The mayhem at PMC Co-operative Bank was a bolt from the blue, with even the RBI admitting that it was kept in the dark on loans sanctioned to HDIL. But now, it is expected that the banking regulator will have greater power to monitor and take swift action to stem crises. “If co-operative banks start exhibiting financial stress, the regulator can step in to ensure expeditious resolution. Going forward, the RBI can take action as soon as, say, the bank’s net non-performing assets (NPA) exceeds six per cent of its net advances, or the bank makes losses for two consequent financial years or losses accumulate in its balance sheet,” explains financial consultant VN Kulkarni, former banker and credit counsellor.

Similarly, serious governance issues can be the other trigger. “With direct supervision, the RBI will ensure that the best practices in commercial banking are also adhered to here, which will improve the quality of governance. This means that there will be more inspection from the central bank to eschew such (PMC Bank-like) mishaps,” says Sabnavis. On the flipside, this will also stretch the resources of the apex bank as it will now get involved with over 1,500 entities, in addition to existing commercial banks.

YES Bank-like rescue missions to get easier

RBI has a track record of not letting scheduled commercial banks fail  as seen even recently in the way it devised a reconstruction plan to rescue  YES Bank. Since the ordinance now specifically allows the RBI to devise reconstruction or amalgamation plans for co-operative banks without imposing a moratorium, customers can hope for simpler resolution without having to face restrictions on withdrawals, like in the case of PMC Bank.

“At present, RBI takes care of functions such as maintaining cash reserve and capital adequacy, while the Registrar looks after incorporation, supersession of board, liquidation and so on. Now, it will be relatively easier for the regulator to rescue troubled co-operative banks, like it did in the case of YES Bank,” says Joydeep Sen, founder,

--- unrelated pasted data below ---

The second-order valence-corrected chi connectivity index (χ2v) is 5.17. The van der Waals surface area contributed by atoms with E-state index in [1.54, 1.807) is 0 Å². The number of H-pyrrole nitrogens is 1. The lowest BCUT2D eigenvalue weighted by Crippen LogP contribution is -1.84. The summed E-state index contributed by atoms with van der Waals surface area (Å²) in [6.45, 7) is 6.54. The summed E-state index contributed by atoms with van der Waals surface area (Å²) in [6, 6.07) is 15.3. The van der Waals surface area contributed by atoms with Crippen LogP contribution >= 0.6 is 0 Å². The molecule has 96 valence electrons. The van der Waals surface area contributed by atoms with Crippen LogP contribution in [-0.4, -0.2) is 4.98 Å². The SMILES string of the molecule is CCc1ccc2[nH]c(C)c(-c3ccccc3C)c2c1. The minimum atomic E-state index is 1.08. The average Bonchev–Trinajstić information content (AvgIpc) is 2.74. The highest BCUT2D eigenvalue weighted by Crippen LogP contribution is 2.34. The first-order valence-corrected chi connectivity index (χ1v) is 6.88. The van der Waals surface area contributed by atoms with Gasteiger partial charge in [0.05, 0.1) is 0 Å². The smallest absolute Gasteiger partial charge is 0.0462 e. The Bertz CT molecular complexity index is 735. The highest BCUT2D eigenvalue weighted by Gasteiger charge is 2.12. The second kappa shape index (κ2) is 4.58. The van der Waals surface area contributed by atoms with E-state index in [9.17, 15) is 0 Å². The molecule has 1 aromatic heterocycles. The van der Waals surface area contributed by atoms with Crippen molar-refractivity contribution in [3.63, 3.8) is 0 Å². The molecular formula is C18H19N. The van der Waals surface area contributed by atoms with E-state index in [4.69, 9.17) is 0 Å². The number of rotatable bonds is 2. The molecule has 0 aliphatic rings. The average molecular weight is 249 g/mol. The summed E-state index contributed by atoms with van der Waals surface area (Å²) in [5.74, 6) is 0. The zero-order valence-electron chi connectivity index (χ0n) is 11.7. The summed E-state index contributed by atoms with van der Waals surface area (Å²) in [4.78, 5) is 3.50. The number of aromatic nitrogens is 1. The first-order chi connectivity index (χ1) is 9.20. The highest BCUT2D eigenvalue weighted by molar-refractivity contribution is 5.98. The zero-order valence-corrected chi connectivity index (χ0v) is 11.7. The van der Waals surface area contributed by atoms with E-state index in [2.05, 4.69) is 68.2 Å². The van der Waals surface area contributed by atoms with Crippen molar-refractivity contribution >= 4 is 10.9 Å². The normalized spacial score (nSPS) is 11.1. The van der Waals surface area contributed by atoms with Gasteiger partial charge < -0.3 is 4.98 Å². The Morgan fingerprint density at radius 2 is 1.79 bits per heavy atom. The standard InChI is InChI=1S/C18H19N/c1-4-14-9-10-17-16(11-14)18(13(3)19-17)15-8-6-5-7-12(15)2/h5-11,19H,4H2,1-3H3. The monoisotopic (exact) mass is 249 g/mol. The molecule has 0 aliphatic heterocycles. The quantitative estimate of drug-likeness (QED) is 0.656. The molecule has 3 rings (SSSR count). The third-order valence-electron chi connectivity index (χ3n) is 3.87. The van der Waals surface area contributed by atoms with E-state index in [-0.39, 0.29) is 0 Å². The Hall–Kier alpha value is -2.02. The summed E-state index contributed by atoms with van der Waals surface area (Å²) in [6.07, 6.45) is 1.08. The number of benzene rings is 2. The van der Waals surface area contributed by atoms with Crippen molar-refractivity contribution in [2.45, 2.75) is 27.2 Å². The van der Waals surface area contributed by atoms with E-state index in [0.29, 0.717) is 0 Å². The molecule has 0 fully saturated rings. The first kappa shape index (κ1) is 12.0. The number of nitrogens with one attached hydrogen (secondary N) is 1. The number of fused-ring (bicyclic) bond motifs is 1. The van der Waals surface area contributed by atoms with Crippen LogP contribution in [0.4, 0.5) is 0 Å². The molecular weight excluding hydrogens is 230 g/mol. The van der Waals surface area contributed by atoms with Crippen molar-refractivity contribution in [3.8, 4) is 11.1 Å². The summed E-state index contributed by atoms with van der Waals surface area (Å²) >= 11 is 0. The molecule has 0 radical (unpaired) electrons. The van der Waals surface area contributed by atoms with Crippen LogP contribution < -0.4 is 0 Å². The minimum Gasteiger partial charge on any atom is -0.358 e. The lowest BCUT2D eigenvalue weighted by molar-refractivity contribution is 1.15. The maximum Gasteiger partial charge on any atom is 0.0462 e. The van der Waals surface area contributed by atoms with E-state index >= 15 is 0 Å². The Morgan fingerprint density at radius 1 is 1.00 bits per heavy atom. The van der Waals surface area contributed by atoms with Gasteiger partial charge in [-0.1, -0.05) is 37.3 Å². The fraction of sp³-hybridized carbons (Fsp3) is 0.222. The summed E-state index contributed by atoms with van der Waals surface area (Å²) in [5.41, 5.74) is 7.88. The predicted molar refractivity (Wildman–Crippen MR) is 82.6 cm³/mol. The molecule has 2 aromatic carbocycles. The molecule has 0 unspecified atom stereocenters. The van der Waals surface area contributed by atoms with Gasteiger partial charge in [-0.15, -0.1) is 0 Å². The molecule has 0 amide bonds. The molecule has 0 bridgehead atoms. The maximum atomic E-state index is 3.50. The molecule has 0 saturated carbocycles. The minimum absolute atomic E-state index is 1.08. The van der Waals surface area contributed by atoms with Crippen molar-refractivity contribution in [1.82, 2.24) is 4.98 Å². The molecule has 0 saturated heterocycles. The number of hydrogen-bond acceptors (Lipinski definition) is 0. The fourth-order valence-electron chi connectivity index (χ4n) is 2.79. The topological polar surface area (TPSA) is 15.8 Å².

The RBI getting more powers to monitor co-operative banks may seem like a panacea at a time when news around troubled banks has been making headlines since September last year. “However, the picture will not suddenly turn hunky dory for co-operative bank customers, though there will be assurance that the regulator will follow a professional (and not political) approach to monitoring these banks,” adds Sen. The fact remains that irregularities in PMC Bank’s accounts escaped RBI’s attention, with the regulator’s affidavit accusing bank officials of having ‘cheated’ its auditors. 

Customers should still exercise caution

Not everyone is convinced that the move will usher in all-round benefits. Jehangir Gai, a Mumbai-based consumer activist, remains sceptical of the RBI being able to safeguard the depositors against frauds, mismanagement and collapse of cooperative banks, despite greater powers. “The ordinance may look good on paper, but it is not going to be of any help to the common man. The RBI had always been exercising control over scheduled banks listed in the Second Schedule to the RBI Act. This schedule includes State, Urban and Gramin Co-operative Banks,” he says.

Therefore, at your end, keep your eyes open to spot signs of trouble with your bank. More importantly, do not choose a bank merely because it operates a branch in your neighbourhood, has convenient working hours or offers higher rates of interest on deposits compared to larger, reputed banks. Always choose safety over ‘extra’ returns.
Preeti Kulkarni
first published: Jun 30, 2020 09:02 am